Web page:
Kurt Manwaring: Nearly one-third of the contributions in this volume are from women. How does the proportion of women contributors reflect the number of women working in Mormon history?
Richard Bushman: The gender ratio is still out of balance in terms of numbers, but the quality ratio is close to even. Our best women are fully the equals of our best men in terms of originality, creativity, and insight.
Kurt Manwaring: Someone once approached you at an event and commented he thought you may have been raised up by the Lord for the purpose of teaching about Joseph Smith. Why did this observation mean so much to you?
Richard Bushman: I shy away from thinking I have been raised up by the Lord; it feels presumptuous. I simply try to do the best I can with whatever comes to hand. But it would make me happy to feel that what I have done is worthy in some larger scheme.
Kurt Manwaring: The knowledge that biography can easily turn into hagiography highlights the importance of “warts-and-all” approaches. Is there a danger in Mormon history of overcorrecting to compensate for hagiography and essentially approaching subjects with a “warts-only” mentality?
Richard Bushman: There may be a few instances of too many warts in portrayals of Church figures, but I don’t think it is a prevailing problem. I am of the opinion myself that respect produces better scholarship about any subject than denigration.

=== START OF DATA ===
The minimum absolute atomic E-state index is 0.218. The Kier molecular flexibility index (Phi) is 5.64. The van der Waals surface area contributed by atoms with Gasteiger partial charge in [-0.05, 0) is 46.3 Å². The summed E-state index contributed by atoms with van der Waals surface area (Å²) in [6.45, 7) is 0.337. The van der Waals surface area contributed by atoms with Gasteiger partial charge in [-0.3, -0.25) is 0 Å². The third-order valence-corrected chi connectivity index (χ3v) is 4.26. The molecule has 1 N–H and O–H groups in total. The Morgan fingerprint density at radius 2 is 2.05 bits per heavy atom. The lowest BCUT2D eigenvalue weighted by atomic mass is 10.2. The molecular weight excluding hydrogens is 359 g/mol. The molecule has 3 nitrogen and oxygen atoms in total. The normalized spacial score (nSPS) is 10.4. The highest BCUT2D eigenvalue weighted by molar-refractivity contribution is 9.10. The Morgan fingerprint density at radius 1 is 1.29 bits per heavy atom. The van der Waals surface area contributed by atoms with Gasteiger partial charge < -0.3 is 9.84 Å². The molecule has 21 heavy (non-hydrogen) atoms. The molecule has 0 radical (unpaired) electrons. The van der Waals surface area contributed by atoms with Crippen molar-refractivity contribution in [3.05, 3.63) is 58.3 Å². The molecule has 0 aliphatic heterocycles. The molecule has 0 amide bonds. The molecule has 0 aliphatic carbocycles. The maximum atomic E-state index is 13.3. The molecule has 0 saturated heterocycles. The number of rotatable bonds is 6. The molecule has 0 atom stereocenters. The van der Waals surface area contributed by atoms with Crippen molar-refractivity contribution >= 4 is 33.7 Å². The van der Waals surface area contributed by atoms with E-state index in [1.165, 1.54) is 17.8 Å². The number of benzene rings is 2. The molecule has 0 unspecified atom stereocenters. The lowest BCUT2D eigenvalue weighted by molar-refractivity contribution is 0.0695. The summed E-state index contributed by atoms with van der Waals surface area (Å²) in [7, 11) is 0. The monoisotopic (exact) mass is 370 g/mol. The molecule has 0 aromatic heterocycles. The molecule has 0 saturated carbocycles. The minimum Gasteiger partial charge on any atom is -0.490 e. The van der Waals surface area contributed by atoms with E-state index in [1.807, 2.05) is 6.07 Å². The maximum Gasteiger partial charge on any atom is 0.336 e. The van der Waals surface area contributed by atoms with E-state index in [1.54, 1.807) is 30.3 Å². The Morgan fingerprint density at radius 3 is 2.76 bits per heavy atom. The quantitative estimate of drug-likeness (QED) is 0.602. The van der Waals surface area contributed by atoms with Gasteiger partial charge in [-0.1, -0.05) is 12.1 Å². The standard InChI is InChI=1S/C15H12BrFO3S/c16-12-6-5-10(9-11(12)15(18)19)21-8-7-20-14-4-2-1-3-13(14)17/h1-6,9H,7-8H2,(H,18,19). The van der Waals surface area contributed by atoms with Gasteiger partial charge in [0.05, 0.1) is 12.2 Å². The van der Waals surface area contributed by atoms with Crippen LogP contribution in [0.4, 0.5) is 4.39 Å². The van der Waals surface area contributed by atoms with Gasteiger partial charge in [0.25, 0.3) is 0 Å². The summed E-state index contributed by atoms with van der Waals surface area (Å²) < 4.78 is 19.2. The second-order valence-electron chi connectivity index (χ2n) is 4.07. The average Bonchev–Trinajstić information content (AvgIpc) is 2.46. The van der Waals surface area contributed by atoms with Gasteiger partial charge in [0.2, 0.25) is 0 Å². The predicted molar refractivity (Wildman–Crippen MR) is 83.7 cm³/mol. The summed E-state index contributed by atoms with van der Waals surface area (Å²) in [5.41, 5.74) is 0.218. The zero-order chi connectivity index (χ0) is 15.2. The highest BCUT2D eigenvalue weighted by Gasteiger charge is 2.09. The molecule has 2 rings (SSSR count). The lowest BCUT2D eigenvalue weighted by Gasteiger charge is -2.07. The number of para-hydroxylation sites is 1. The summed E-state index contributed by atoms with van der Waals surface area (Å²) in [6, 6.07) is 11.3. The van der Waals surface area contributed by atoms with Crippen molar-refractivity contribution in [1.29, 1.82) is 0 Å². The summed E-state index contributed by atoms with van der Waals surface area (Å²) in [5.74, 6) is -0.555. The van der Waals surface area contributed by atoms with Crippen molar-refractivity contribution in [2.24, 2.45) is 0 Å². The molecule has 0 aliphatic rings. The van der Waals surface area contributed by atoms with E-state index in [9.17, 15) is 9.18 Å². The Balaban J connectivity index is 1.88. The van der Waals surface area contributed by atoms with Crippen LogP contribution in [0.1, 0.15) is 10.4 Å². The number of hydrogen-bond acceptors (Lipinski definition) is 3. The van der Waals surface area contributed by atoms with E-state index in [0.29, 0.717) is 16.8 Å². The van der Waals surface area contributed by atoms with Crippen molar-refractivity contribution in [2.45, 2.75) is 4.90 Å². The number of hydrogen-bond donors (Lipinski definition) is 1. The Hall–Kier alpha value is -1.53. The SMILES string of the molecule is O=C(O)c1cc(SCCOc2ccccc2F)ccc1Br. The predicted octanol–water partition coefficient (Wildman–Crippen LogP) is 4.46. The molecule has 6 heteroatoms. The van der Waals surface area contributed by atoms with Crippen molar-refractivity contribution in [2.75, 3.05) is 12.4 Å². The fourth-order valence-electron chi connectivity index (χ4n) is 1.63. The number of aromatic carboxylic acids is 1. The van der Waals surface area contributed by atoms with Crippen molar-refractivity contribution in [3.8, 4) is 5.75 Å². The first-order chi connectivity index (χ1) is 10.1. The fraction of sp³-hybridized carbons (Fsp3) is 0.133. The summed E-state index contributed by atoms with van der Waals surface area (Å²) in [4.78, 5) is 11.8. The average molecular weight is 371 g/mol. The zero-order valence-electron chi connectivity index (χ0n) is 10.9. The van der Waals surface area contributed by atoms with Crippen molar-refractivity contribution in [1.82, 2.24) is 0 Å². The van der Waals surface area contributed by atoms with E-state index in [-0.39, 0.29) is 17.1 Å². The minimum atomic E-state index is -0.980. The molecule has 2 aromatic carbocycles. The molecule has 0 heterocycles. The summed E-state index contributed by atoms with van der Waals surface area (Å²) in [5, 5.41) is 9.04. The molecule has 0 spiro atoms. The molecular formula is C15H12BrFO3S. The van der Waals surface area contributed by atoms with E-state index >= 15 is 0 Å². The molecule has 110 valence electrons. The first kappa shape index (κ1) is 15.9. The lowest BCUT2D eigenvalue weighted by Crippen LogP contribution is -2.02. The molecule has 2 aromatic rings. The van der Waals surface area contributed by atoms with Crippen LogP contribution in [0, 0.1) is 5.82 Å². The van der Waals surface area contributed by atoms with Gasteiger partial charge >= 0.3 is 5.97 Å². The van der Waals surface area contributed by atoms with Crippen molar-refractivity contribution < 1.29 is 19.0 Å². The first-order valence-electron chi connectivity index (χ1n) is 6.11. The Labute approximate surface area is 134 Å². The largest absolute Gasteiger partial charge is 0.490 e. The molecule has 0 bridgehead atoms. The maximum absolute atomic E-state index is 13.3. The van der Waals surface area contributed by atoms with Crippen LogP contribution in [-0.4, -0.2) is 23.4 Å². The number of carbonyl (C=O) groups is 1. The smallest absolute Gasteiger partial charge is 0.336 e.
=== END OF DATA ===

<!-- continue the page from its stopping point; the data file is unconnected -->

As someone said of me, I practice the hermeneutics of generosity rather than the hermeneutics of suspicion.
Kurt Manwaring: How have you dealt with the anxieties that come when people attack not only your writings, but your character — especially when attacks come from groups for whom you feel such a genuine affinity?
Richard Bushman: I actually don’t feel that I have been attacked. Doubtless there has been criticism, but it has not reached me. People don’t come up and say: “I hate your book.” It is more likely to be the opposite.
Kurt Manwaring: You are working on a book about the gold plates and write about the subject in “Foundational Texts of Mormonism.” Could you tell us a little bit about your forthcoming book (e.g., what is the thesis, where/when will it be published, what is your hope for the book, etc.)?
Richard Bushman: The book is a cultural study of the gold plates, that is, an investigation of how people have thought about the plates. I begin with the first generation of believers and critics and work my way down to Tony Kushner and Angels in America. My governing question is: How has this unlikely artifact, for nearly two centuries totally inaccessible to anyone, figured in the American imagination? How is it useful in accomplishing cultural work?